The process of filling the pump with liquid is called priming. All centrifugal pumps require liquid in the liquid casing to prime. If the pump casing becomes filled with vapors or gases, the pump impeller becomes gas-bound and incapable of pumping.[10] To ensure that a centrifugal pump remains primed and does not become gas-bound, most centrifugal pumps are located below the level of the source from which the pump is to take its suction. The same effect can be gained by supplying liquid to the pump suction under pressure supplied by another pump placed in the suction line.

Self-priming centrifugal pump[edit]

In normal conditions, common centrifugal pumps are unable to evacuate the air from an inlet line leading to a fluid level whose geodetic altitude is below that of the pump. Self-priming pumps have to be capable of evacuating air from the pump suction line without any external auxiliary devices.

Centrifugal pumps with an internal suction stage such as water-jet pumps or side-channel pumps are also classified as self-priming pumps.[10] Self-Priming centrifugal pumps were invented in 1935. One of the first companies to market a self-priming centrifugal pump was American Marsh in 1938.[citation needed]

Centrifugal pumps that are not designed with an internal or external self-priming stage can only start to pump the fluid after the pump has initially been primed with the fluid. Sturdier but slower, their impellers are designed to move liquid, which is far denser than air, leaving them unable to operate when air is present.[11] In addition, a suction-side swing check valve or a vent valve must be fitted to prevent any siphon action and ensure that the fluid remains in the casing when the pump has been stopped. In self-priming centrifugal pumps with a separation chamber the fluid pumped and the entrained air bubbles are pumped into the separation chamber by the impeller action.

The air escapes through the pump discharge nozzle whilst the fluid drops back down and is once more entrained by the impeller. The suction line is thus continuously evacuated. The design required for such a self-priming feature has an adverse effect on pump efficiency. Also, the dimensions of the separating chamber are relatively large. For these reasons this solution is only adopted for small pumps, e.g. garden pumps. More frequently used types of self-priming pumps are side-channel and water-ring pumps.

Another type of self-priming pump is a centrifugal pump with two casing chambers and an open impeller. This design is not only used for its self-priming capabilities but also for its degassing effects when pumping two-phase mixtures (air/gas and liquid) for a short time in process engineering or when handling polluted fluids, for example, when draining water from construction pits. This pump type operates without a foot valve and without an evacuation device on the suction side. The pump has to be primed with the fluid to be handled prior to commissioning. Two-phase mixture is pumped until the suction line has been evacuated and the fluid level has been pushed into the front suction intake chamber by atmospheric pressure. During normal pumping operation this pump works like an ordinary centrifugal pump.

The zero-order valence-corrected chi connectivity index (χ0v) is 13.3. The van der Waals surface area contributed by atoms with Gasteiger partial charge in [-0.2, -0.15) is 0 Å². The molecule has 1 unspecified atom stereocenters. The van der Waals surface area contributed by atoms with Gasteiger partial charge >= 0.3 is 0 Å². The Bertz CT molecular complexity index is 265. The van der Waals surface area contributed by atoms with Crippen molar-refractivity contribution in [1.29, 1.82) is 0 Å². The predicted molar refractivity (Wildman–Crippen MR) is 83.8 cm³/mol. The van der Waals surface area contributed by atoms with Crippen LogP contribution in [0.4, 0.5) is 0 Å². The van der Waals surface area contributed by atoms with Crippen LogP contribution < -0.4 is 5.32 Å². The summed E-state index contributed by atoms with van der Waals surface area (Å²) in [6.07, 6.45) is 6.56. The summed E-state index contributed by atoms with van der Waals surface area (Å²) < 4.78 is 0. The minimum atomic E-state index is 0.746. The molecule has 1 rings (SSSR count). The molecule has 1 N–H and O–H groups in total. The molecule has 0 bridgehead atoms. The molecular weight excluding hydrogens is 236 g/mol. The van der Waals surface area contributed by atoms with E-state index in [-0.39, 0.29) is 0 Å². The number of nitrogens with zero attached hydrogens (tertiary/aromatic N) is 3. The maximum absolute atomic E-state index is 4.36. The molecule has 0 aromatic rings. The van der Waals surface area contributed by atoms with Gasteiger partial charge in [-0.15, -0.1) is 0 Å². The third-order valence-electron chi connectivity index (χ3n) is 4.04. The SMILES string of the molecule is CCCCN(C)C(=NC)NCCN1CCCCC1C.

See also[edit]


  1. ^ Shepard, Dennis G. (1956). Principles of Turbomachinery. Macmillan. ISBN 0-471-85546-4. LCCN 56002849.
  2. ^ "Sprayer Pump Types, Costs, and Specifications". Sprayer Supplies. 2018-10-13. Archived from the original on 2018-11-21. Retrieved 2018-11-21.
  3. ^ Reti, Ladislao; Di Giorgio Martini, Francesco (Summer 1963). "Francesco di Giorgio (Armani) Martini's Treatise on Engineering and Its Plagiarists". Technology and Culture. 4 (3): 287–298 (290). doi:10.2307/3100858. JSTOR 3100858.
  4. ^ Gülich, Johann Friedrich (2010). Centrifugal Pumps (2nd ed.). Springer. ISBN 978-3-642-12823-3.
  5. ^ Baha Abulnaga (2004). Pumping Oilsand Froth (PDF). 21st International Pump Users Symposium, Baltimore, Maryland. Published by Texas A&M University, Texas, USA. Archived from the original (PDF) on 2014-08-11. Retrieved 2012-10-28.
  6. ^ Moniz, Paresh Girdhar, Octo (2004). Practical centrifugal pumps design, operation and maintenance (1. publ. ed.). Oxford: Newnes. p. 13. ISBN 0750662735. Retrieved 3 April 2015.{{cite book}}: CS1 maint: multiple names: authors list (link)
  7. ^ Larry Bachus, Angle Custodio (2003). Know and understand centrifugal pumps. Elsevier Ltd. ISBN 1856174093.
  8. ^ Karassik, Igor J. (2001). Pump Handbook (third ed.). McGraw Hill Education. ISBN 9780070340329.[permanent dead link]
  9. ^ "What is a Mag-Drive Pump?". CECO Environmental. July 12, 2021. Retrieved April 30, 2023.
  10. ^ a b Gülich, JF. (2008). Centrifugal pumps. Berlin: Springer. p. 79. doi:10.1007/978-3-642-12824-0. ISBN 978-3-642-12824-0.
  11. ^ "How do self-priming pumps work?". Pump Sales Direct Blog. 2018-05-11. Retrieved 2018-05-11.